The Linux Community enjoys a popular reputation as a bunch of skylarking juveniles. The previous chapter tried to show where this picture comes from and how much truth might be in it. In this chapter we will look more closely at the Community’s ties to a project or set of projects with a much more sober public reputation: the creation of the Internet with public funds.
There is still an active community of computer experts who helped start the Internet and who keep it going now. One of their gatherings is USENIX, the meetings of UNIX users that have a club-like atmosphere because so many people have known each other for so many years. Here the newer Linux Community can look at the founders of the Internet and UNIX, and the UNIX crowd is more than a little aware that Linux is helping to revive UNIX.
When the Open Source Community looks at this side of its origins, it is both awed and emboldened: Open Source worked once and was universal; its time will come again. For the present the Community is astonished at the sudden wealth it has created, wealth that can be tangibly measured at the Red Hat Wealth Monitor (http://prosthetic-monkey.com/RHWM/). The ostensible motivation for posting the Monitor is to remind Red Hat to reinvest some of its capital in the Community; recently the Monitor’s computation showed the values listed in Table 2-1.
The Red Hat Wealth Monitor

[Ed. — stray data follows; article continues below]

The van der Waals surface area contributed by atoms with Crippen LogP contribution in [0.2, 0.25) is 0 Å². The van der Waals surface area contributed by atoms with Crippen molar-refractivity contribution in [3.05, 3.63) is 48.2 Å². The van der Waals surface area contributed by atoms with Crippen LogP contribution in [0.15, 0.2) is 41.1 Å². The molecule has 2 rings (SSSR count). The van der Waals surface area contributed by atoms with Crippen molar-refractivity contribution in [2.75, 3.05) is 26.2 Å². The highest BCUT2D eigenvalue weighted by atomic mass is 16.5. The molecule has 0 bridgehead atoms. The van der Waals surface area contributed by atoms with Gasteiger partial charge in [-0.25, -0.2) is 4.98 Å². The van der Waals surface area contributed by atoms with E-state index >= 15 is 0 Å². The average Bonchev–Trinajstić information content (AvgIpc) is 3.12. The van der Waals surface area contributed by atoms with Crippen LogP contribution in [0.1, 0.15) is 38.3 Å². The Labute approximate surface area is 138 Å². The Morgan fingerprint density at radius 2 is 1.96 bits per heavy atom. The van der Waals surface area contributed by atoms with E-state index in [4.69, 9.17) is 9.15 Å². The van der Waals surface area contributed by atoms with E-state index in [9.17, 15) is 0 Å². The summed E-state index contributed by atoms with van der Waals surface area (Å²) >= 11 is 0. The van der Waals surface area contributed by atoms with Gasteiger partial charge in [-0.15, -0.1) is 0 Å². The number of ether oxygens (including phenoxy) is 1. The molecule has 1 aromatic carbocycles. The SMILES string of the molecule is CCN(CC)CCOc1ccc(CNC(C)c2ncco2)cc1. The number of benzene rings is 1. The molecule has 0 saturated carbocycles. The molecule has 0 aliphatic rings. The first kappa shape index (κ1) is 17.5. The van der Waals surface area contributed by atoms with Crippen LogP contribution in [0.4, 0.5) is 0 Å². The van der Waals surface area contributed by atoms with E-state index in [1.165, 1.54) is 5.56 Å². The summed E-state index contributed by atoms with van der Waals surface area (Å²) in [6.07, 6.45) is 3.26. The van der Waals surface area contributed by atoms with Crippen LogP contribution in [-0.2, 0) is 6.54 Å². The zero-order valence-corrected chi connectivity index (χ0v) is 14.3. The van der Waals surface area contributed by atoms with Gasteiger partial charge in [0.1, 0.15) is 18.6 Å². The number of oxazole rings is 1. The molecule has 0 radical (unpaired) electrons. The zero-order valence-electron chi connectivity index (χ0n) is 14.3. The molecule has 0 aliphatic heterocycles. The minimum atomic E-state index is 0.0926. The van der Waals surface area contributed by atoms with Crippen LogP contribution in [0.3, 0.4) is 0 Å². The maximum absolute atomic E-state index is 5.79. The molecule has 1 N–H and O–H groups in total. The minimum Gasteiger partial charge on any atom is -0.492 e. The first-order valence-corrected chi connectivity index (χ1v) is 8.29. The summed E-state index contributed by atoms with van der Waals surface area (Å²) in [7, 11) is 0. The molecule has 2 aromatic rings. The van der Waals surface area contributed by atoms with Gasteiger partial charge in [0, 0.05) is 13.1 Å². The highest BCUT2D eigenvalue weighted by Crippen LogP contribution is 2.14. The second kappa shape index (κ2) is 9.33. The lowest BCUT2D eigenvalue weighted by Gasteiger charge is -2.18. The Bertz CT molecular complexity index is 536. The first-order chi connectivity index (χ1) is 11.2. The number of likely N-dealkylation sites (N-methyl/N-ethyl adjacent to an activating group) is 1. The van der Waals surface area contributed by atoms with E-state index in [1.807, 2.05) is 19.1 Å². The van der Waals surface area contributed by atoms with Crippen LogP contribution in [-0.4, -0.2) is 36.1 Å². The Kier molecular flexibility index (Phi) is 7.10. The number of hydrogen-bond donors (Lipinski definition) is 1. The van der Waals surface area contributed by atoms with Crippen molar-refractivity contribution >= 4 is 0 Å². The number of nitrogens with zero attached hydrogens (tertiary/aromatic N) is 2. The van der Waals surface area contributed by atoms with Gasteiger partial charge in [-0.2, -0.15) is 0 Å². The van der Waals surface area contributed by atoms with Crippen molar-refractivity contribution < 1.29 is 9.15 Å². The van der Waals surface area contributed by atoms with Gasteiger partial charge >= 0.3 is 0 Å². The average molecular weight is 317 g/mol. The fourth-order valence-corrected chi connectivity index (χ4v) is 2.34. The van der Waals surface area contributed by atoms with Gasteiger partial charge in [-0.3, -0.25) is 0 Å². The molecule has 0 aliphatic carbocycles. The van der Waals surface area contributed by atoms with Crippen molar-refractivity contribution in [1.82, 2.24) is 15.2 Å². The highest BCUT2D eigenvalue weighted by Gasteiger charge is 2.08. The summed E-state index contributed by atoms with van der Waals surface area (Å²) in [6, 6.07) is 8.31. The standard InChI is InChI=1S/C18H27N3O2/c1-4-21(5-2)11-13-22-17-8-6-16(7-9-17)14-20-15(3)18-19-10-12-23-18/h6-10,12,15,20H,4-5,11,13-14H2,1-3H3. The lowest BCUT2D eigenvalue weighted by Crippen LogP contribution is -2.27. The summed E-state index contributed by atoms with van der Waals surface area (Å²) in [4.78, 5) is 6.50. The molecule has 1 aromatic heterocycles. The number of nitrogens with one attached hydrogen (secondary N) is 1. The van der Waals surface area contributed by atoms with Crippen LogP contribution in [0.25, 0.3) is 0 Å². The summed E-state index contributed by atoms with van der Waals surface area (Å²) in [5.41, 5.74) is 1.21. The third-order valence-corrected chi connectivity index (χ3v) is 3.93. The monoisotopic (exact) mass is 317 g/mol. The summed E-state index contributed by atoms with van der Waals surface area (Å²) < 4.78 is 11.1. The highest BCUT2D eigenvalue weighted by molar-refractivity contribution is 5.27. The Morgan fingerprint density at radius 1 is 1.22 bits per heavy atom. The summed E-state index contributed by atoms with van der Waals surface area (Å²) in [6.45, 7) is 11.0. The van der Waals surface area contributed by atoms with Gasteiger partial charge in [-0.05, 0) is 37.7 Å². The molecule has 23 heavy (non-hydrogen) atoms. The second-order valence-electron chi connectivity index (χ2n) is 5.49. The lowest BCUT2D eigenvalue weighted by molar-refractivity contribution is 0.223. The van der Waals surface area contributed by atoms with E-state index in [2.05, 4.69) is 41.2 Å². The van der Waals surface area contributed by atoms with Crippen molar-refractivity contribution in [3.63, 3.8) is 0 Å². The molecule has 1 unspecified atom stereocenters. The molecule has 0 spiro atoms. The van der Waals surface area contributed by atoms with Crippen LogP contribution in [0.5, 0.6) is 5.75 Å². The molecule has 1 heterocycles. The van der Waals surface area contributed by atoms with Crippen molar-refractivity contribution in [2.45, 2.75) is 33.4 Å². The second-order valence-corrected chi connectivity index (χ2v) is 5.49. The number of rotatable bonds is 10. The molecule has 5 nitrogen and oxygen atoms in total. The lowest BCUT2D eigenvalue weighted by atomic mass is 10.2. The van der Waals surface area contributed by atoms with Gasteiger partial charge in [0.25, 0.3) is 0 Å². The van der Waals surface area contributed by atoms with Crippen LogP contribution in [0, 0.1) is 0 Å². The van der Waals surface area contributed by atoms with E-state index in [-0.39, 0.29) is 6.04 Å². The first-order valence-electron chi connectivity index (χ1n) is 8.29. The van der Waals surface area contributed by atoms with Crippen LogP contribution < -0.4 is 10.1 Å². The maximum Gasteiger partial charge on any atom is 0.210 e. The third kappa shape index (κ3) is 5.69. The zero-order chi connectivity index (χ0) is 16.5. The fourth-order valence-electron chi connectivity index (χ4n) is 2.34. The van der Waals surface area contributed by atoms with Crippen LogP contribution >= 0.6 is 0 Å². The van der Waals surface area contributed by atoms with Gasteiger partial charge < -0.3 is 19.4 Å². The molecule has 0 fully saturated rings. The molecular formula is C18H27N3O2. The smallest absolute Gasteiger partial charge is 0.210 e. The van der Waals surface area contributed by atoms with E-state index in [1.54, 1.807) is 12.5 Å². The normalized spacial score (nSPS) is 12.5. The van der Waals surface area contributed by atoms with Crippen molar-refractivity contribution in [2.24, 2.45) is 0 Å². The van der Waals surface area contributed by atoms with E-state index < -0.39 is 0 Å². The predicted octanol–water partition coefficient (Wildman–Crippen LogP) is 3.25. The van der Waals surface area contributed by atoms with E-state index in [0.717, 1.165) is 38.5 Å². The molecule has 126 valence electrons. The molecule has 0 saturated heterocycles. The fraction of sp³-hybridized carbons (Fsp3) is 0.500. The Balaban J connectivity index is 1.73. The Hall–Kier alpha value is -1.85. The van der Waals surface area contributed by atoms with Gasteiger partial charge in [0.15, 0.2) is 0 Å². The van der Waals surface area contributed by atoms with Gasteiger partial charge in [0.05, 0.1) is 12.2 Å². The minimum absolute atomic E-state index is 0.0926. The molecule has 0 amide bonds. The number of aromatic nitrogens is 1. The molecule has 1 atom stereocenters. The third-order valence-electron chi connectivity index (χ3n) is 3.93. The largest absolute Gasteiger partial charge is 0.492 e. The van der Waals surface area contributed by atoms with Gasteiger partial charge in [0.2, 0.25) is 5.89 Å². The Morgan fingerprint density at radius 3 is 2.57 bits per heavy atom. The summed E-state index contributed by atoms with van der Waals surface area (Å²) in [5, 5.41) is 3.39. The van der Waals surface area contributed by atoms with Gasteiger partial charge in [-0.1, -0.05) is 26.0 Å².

Red Hat Market Capitalization
RH Market Capitalization Created by the Community
The values listed in Table 2-1 are subject to frequent fluctuation.
The capitalization is updated every quarter-hour while the market is open; the Community share in this wealth is reckoned as the percentage of code in Red Hat 6 not written by Red Hat (~87 percent). The number of contributors in the Community is reckoned at 5,000 persons, including documentation contributors and 1,000 kernel contributors.
Beyond its ostensible purpose, the Monitor operates at several levels. While it has a serious purpose of claiming some or most of Red Hat’s wealth as Community property, it is also an imitation or even parody of the Bill Gates Personal Wealth Clock (http://www.webho.com/WealthClock), which tracks Gates’s personal fortune and reckons the contributions to it on the basis of the entire U.S. population (some $376 per capita). The Red Hat Wealth Monitor is also awestruck at the size of the money pile measured, and shares in a tiny degree the resentment writ large on the Bill Gates Personal Wealth Clock site. At the same time, every rational Community member understands that the great wealth created by Linux IPOs is still measured in the perilous currency of start-up stocks.
The preoccupation with start-up wealth now rippling through the Community should adjust another popular idea concerning the Open Source Community: that it is a community of selfless or at least nonprofit bestowers, similar to the medieval monks who undertook public works like road repair. Of course there are men like Larry Wall, leader of an important Open Source software project (Perl) but not interested in becoming a CEO; but there are also men like Larry Augustin, founder and CEO of the recently IPO’d VA Linux.